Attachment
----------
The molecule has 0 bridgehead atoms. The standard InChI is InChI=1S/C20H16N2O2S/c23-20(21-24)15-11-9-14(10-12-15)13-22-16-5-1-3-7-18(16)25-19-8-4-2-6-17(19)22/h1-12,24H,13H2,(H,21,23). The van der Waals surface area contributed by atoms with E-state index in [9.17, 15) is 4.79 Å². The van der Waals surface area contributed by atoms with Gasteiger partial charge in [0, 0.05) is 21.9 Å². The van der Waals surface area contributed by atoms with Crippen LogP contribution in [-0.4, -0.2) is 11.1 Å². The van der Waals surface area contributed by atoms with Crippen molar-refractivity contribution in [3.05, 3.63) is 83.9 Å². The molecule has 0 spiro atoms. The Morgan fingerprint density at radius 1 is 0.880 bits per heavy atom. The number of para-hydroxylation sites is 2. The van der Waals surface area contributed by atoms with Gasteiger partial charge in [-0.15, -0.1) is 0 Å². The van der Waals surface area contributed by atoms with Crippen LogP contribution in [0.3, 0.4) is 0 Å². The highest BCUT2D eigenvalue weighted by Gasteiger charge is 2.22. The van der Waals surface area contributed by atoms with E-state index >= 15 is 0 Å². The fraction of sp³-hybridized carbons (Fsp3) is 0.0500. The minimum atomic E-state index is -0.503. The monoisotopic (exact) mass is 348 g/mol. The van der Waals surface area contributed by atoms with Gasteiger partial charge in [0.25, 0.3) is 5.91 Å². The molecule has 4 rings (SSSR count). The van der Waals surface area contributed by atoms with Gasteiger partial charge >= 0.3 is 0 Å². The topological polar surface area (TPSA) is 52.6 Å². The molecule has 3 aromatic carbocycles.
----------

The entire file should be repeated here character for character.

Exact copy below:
The molecule has 0 bridgehead atoms. The standard InChI is InChI=1S/C20H16N2O2S/c23-20(21-24)15-11-9-14(10-12-15)13-22-16-5-1-3-7-18(16)25-19-8-4-2-6-17(19)22/h1-12,24H,13H2,(H,21,23). The van der Waals surface area contributed by atoms with E-state index in [9.17, 15) is 4.79 Å². The van der Waals surface area contributed by atoms with Gasteiger partial charge in [0, 0.05) is 21.9 Å². The van der Waals surface area contributed by atoms with Crippen LogP contribution in [-0.4, -0.2) is 11.1 Å². The van der Waals surface area contributed by atoms with Crippen molar-refractivity contribution in [3.05, 3.63) is 83.9 Å². The molecule has 0 spiro atoms. The Morgan fingerprint density at radius 1 is 0.880 bits per heavy atom. The number of para-hydroxylation sites is 2. The van der Waals surface area contributed by atoms with Gasteiger partial charge in [-0.15, -0.1) is 0 Å². The van der Waals surface area contributed by atoms with Crippen LogP contribution in [0.3, 0.4) is 0 Å². The highest BCUT2D eigenvalue weighted by Gasteiger charge is 2.22. The van der Waals surface area contributed by atoms with E-state index >= 15 is 0 Å². The fraction of sp³-hybridized carbons (Fsp3) is 0.0500. The minimum atomic E-state index is -0.503. The monoisotopic (exact) mass is 348 g/mol. The van der Waals surface area contributed by atoms with Gasteiger partial charge in [0.25, 0.3) is 5.91 Å². The molecule has 4 rings (SSSR count). The van der Waals surface area contributed by atoms with Gasteiger partial charge >= 0.3 is 0 Å². The topological polar surface area (TPSA) is 52.6 Å². The molecule has 3 aromatic carbocycles.